But, we don’t throw the baby out with the bath water. We don’t walk away from religion because of a few flawed people who screwed it up. There is good and bad in every belief system, and people who do both in every community or group. That doesn’t make the whole group bad; it makes the actions of the few, wrong.
Change From the Inside Out
But when it comes down to it, I’ve found more good than bad in the church. I’ve seen Jesus inspire people to be more loving, kinder, more generous. I’ve seen people try to accept others for who they are (even if they have annoying personality quirks) because that is what Jesus would do. I’ve seen people work together to help those in need, locally and internationally.
I generally agree with not getting drunk, saving sex for marriage, not swearing. I find people who live like I do, in the church — more than in other places. I find people who will affirm what my family believes and surround my children with a community of people who believe what we believe, in the church.
Now — I’m lucky. I’ve found a great church, where we belong. Where I’ve never seen drama or issues. Where I know if we ask for help, plenty will step up (and they will actually want to help, it’s not begrudgingly). This is a church where they speak against legalism. Where they practice being accepting of others. Where they hold a firm line on gospel truths, but they don’t cast people out for being sinners. (And, many of them live like us in other ways — big families, natural births, full-term breastfeeding, natural remedies, real food, and so on — many see these as God’s design as we do.)
I want my family to be surrounded by this loving, giving community, who believe what we believe.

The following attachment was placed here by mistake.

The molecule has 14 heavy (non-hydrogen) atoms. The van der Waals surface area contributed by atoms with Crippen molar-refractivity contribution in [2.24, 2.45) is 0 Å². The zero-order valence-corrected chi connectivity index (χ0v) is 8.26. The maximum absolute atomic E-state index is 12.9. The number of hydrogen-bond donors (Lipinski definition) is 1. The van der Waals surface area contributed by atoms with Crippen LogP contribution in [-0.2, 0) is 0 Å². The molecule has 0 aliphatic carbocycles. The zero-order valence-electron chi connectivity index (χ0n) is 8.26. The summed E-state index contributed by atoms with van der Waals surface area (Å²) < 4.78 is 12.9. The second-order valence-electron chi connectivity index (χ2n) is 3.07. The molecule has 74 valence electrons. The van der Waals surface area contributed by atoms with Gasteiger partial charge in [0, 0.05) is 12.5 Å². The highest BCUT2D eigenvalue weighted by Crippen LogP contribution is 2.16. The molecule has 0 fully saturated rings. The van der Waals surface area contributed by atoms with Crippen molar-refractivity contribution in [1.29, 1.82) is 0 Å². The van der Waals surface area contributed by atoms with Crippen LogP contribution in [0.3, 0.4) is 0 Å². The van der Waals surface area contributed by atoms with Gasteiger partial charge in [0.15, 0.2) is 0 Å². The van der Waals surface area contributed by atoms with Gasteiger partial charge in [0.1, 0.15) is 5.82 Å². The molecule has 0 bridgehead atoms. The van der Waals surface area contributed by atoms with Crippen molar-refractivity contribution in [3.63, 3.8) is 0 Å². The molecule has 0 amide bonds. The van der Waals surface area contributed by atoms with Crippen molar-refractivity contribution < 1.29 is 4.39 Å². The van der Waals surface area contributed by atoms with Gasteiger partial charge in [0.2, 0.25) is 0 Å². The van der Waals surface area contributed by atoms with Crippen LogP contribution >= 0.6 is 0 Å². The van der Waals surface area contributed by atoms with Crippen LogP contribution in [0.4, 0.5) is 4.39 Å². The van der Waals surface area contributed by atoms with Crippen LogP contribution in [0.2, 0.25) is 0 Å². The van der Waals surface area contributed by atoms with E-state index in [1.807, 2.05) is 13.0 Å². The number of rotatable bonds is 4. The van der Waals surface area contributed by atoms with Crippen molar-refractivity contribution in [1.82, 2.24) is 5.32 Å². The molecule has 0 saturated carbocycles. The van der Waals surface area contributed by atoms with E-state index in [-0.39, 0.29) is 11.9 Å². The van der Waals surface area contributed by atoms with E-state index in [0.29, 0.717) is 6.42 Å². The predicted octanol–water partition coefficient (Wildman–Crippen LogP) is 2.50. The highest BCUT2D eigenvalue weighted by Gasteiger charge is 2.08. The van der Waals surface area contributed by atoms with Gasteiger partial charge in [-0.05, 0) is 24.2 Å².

Where there’s need for change, because there is, we’ll call it out, and we’ll change it from the inside. People who are “playing church” and are engaged in unBiblical practices will have to answer for that. I’m not afraid to say something, if it’s serious (like abusing little boys). It does the church no good to hide the wrong to protect itself — that will destroy it.
But at any rate, whatever change is needed (no system is perfect), I’d rather be in the church than outside of it. I’d rather be inspired by Jesus, and who He was, and what He taught. I’d rather love people, serve people, and help people. I’d rather my children be surrounded by Godly adults who are gentle with them, who love them, and who teach them the values that we’re working to teach them.
A final, quick note. Choosing not to believe in God does not make you intellectually superior. It does not make you more intelligent. It does not mean that you ask more questions, or have a better understanding of “science.”
Too many people see a profession of faith and immediately write the person off as stupid, brainwashed, unable to engage in critical thinking. That is a mistake. There are many, many intelligent people in the church. (And not-so-intelligent people everywhere. Intelligence doesn’t make you a good or bad person, either.)
If your reaction to this post is to write me and my family off, I ask you why? We believe differently than you do. We aren’t telling you that you have to believe what we do. But it isn’t blind. It’s a careful choice.
Surround yourself with the community that makes the most sense to you. I choose the church.